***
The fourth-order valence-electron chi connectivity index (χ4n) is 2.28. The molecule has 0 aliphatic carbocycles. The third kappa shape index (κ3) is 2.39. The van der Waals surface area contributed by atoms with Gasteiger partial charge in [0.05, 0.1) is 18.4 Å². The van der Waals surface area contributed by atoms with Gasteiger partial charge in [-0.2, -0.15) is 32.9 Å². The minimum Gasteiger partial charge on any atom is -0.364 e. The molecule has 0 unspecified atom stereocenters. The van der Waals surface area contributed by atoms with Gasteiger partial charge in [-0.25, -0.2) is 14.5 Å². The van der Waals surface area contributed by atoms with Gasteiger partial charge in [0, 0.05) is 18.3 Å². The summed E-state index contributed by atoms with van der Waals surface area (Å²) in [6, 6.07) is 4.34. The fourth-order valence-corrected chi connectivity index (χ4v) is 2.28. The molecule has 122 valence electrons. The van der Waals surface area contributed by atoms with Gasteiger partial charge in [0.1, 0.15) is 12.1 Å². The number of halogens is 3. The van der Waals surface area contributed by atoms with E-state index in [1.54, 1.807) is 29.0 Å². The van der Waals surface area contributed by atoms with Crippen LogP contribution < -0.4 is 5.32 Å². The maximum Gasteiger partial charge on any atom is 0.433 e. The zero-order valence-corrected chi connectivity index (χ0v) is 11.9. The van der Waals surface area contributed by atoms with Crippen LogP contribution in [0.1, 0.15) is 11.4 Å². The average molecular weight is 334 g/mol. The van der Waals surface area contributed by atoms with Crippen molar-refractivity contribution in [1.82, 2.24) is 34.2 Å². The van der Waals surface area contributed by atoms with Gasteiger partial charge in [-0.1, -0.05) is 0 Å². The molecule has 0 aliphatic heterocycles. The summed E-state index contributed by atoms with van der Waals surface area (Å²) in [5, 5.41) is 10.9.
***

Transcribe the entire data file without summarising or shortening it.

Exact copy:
The fourth-order valence-electron chi connectivity index (χ4n) is 2.28. The molecule has 0 aliphatic carbocycles. The third kappa shape index (κ3) is 2.39. The van der Waals surface area contributed by atoms with Gasteiger partial charge in [0.05, 0.1) is 18.4 Å². The van der Waals surface area contributed by atoms with Gasteiger partial charge in [-0.2, -0.15) is 32.9 Å². The minimum Gasteiger partial charge on any atom is -0.364 e. The molecule has 0 unspecified atom stereocenters. The van der Waals surface area contributed by atoms with Gasteiger partial charge in [-0.25, -0.2) is 14.5 Å². The van der Waals surface area contributed by atoms with Gasteiger partial charge in [0, 0.05) is 18.3 Å². The summed E-state index contributed by atoms with van der Waals surface area (Å²) in [6, 6.07) is 4.34. The fourth-order valence-corrected chi connectivity index (χ4v) is 2.28. The molecule has 122 valence electrons. The van der Waals surface area contributed by atoms with Gasteiger partial charge in [0.1, 0.15) is 12.1 Å². The number of halogens is 3. The van der Waals surface area contributed by atoms with E-state index in [1.54, 1.807) is 29.0 Å². The van der Waals surface area contributed by atoms with Crippen LogP contribution < -0.4 is 5.32 Å². The maximum Gasteiger partial charge on any atom is 0.433 e. The zero-order valence-corrected chi connectivity index (χ0v) is 11.9. The van der Waals surface area contributed by atoms with Crippen LogP contribution in [0.1, 0.15) is 11.4 Å². The average molecular weight is 334 g/mol. The van der Waals surface area contributed by atoms with Crippen molar-refractivity contribution in [1.82, 2.24) is 34.2 Å². The van der Waals surface area contributed by atoms with Gasteiger partial charge in [-0.1, -0.05) is 0 Å². The molecule has 0 aliphatic heterocycles. The summed E-state index contributed by atoms with van der Waals surface area (Å²) in [5, 5.41) is 10.9.